Infrared (10.6-µm) dynamic holograms are obtained on a recording medium consisting of a thin oil film on a glass substrate. Reconstruction with visible light (0.63 µm) permits copying the initial hologram on a photographic plate. Any subsequent displacement of the object modifies the corresponding reconstructed wave at the recording medium, thereby creating a characteristic visible interferogram. Analysis of the double image in copy holograms together with fringe localization and visibility did not show stringent setup conditions. Experimental results are well related to various objects and displacements while the long wavelength (≃ 10 µm) used offers the advantage of large displacements or wavefronts deformation measurability and considerably decreases the setup sensitivity to vibrations.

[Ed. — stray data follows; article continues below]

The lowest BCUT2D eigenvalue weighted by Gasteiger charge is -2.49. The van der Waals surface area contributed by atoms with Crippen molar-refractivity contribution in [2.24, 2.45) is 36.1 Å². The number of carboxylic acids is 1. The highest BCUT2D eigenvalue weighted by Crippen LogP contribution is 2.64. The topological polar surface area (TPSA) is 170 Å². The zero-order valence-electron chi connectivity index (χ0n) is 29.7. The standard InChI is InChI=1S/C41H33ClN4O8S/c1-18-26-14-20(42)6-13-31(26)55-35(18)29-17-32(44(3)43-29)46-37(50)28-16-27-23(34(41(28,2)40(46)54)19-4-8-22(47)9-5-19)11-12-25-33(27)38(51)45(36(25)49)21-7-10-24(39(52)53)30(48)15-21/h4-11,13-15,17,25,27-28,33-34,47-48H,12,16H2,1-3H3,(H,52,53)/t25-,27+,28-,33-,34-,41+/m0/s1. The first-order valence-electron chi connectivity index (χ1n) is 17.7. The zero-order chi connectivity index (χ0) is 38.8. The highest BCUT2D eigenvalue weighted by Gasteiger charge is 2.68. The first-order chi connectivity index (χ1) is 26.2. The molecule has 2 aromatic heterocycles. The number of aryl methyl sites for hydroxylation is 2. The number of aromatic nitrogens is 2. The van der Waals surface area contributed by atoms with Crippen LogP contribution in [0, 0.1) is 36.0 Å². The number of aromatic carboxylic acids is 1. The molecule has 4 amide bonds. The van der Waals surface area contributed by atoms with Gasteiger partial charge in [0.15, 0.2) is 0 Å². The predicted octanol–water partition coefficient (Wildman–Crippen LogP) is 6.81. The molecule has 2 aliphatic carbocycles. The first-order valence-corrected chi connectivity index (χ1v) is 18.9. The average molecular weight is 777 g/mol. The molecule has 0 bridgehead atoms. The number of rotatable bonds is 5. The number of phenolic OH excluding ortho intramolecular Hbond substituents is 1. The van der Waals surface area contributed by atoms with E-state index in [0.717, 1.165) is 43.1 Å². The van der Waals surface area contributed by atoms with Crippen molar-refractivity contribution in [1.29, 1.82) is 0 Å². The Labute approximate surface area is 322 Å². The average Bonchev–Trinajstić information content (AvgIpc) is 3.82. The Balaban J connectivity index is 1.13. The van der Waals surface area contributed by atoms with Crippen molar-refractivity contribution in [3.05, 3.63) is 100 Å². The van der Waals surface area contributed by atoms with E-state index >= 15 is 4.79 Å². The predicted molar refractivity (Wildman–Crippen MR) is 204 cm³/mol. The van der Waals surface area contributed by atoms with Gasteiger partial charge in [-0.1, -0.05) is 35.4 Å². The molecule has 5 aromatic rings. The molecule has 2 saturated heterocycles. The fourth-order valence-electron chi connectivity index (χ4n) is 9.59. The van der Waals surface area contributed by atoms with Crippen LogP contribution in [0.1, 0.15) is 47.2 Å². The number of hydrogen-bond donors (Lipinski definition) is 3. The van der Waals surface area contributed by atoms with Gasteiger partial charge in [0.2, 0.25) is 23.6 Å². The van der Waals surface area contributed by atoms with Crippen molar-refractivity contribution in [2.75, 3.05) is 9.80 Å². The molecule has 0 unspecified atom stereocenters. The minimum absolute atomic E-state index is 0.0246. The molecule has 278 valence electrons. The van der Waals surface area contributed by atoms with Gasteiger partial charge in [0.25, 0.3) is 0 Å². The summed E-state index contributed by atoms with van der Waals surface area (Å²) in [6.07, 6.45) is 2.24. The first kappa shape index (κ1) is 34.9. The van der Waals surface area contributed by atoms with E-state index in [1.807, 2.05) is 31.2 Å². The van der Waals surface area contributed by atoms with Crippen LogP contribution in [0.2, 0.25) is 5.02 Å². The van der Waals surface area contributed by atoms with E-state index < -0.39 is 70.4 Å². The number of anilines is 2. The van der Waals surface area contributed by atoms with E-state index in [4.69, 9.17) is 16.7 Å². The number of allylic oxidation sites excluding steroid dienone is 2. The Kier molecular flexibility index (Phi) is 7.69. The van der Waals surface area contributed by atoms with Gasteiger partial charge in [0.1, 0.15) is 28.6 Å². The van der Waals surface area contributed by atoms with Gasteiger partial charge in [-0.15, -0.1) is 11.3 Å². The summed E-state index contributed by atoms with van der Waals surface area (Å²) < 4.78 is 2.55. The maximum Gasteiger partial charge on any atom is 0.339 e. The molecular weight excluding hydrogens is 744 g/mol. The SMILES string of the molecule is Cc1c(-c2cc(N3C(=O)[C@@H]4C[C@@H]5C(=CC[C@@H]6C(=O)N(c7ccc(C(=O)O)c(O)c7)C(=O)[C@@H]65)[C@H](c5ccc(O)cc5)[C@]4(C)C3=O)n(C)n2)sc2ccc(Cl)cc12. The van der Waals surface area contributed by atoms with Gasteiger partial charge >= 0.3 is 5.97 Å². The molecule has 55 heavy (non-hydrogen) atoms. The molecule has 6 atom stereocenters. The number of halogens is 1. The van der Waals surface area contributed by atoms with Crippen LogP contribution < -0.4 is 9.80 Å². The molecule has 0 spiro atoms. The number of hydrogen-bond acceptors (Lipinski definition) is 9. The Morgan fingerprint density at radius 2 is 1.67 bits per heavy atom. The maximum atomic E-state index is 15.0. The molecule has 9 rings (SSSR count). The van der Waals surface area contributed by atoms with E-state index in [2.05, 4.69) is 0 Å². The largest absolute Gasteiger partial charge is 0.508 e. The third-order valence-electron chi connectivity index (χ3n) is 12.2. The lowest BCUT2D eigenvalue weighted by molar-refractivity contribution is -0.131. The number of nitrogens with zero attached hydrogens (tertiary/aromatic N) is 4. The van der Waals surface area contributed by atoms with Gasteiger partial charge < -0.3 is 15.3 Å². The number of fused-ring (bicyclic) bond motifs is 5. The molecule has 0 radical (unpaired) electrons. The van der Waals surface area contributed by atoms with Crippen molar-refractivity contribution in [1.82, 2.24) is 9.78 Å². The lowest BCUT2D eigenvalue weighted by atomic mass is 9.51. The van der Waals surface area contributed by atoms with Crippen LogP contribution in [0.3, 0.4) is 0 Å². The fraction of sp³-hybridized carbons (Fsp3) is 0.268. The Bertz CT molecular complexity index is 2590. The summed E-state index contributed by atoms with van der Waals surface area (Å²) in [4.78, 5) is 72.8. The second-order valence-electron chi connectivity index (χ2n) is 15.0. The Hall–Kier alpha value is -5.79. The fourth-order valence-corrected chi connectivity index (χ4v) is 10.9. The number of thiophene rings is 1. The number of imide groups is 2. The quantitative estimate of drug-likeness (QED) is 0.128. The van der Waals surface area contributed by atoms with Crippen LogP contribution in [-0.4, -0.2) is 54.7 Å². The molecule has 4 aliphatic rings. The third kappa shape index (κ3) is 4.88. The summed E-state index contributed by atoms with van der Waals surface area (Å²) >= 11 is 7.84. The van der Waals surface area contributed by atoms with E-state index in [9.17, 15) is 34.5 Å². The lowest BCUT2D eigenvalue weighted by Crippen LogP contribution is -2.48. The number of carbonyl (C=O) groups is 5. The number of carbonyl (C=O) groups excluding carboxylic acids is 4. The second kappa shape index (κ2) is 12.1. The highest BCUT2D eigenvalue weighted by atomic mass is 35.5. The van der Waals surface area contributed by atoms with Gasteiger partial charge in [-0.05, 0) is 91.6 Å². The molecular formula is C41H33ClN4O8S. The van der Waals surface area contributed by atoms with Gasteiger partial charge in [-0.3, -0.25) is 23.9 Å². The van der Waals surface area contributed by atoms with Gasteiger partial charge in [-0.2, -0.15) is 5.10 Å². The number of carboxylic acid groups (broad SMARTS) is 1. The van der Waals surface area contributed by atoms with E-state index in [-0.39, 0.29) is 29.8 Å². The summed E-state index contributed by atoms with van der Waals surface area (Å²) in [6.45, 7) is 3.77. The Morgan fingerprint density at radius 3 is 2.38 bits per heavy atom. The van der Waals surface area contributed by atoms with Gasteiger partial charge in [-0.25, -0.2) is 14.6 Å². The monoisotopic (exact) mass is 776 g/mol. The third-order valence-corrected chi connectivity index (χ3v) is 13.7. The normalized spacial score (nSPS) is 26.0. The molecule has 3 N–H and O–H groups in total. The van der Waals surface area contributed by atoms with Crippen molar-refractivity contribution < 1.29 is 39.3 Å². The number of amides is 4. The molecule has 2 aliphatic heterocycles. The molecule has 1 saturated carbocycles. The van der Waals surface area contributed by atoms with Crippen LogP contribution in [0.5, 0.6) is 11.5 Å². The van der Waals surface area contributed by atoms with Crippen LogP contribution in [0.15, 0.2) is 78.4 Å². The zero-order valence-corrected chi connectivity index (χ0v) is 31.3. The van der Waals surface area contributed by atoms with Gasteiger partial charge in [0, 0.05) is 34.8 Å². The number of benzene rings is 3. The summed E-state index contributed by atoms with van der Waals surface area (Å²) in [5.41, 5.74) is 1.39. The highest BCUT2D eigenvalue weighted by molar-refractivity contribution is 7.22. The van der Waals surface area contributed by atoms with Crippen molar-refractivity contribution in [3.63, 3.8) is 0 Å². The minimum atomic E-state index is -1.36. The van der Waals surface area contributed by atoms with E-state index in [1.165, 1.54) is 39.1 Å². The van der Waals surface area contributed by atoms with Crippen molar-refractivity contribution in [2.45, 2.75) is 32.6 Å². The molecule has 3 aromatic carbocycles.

© 1986 Optical Society of America
Jacques Lewandowski, Bernard Mongeau, Maurice Cormier, and Jean Lapierre, "Infrared holographic interferometry," Appl. Opt. 25, 3291-3296 (1986)